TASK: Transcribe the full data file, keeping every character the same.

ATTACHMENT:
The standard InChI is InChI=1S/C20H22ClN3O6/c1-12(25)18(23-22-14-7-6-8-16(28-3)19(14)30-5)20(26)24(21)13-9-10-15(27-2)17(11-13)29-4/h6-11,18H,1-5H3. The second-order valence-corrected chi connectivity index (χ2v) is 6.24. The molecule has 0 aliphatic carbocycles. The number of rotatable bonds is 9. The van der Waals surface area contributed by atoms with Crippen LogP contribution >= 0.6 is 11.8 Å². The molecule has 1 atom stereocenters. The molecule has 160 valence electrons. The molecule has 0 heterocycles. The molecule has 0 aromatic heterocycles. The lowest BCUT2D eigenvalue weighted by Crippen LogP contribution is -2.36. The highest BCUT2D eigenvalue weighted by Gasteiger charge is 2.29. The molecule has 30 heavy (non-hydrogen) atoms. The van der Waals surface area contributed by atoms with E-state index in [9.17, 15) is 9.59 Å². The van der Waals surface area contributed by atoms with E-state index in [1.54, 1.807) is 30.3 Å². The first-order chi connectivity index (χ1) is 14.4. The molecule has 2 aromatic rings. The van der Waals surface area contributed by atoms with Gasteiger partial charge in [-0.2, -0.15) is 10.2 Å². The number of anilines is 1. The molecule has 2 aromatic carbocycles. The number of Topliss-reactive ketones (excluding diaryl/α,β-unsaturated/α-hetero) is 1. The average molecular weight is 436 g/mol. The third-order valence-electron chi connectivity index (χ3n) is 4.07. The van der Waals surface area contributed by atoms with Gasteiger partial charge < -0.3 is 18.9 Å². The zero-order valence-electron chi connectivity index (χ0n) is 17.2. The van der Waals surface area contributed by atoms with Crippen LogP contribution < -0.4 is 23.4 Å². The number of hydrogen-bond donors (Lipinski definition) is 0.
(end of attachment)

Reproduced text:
The standard InChI is InChI=1S/C20H22ClN3O6/c1-12(25)18(23-22-14-7-6-8-16(28-3)19(14)30-5)20(26)24(21)13-9-10-15(27-2)17(11-13)29-4/h6-11,18H,1-5H3. The second-order valence-corrected chi connectivity index (χ2v) is 6.24. The molecule has 0 aliphatic carbocycles. The number of rotatable bonds is 9. The van der Waals surface area contributed by atoms with Crippen LogP contribution >= 0.6 is 11.8 Å². The molecule has 1 atom stereocenters. The molecule has 160 valence electrons. The molecule has 0 heterocycles. The molecule has 0 aromatic heterocycles. The lowest BCUT2D eigenvalue weighted by Crippen LogP contribution is -2.36. The highest BCUT2D eigenvalue weighted by Gasteiger charge is 2.29. The molecule has 30 heavy (non-hydrogen) atoms. The van der Waals surface area contributed by atoms with E-state index in [9.17, 15) is 9.59 Å². The van der Waals surface area contributed by atoms with E-state index in [1.54, 1.807) is 30.3 Å². The first-order chi connectivity index (χ1) is 14.4. The molecule has 2 aromatic rings. The van der Waals surface area contributed by atoms with Gasteiger partial charge in [-0.2, -0.15) is 10.2 Å². The number of anilines is 1. The molecule has 2 aromatic carbocycles. The number of Topliss-reactive ketones (excluding diaryl/α,β-unsaturated/α-hetero) is 1. The average molecular weight is 436 g/mol. The third-order valence-electron chi connectivity index (χ3n) is 4.07. The van der Waals surface area contributed by atoms with Gasteiger partial charge < -0.3 is 18.9 Å². The zero-order valence-electron chi connectivity index (χ0n) is 17.2. The van der Waals surface area contributed by atoms with Crippen LogP contribution < -0.4 is 23.4 Å². The number of hydrogen-bond donors (Lipinski definition) is 0.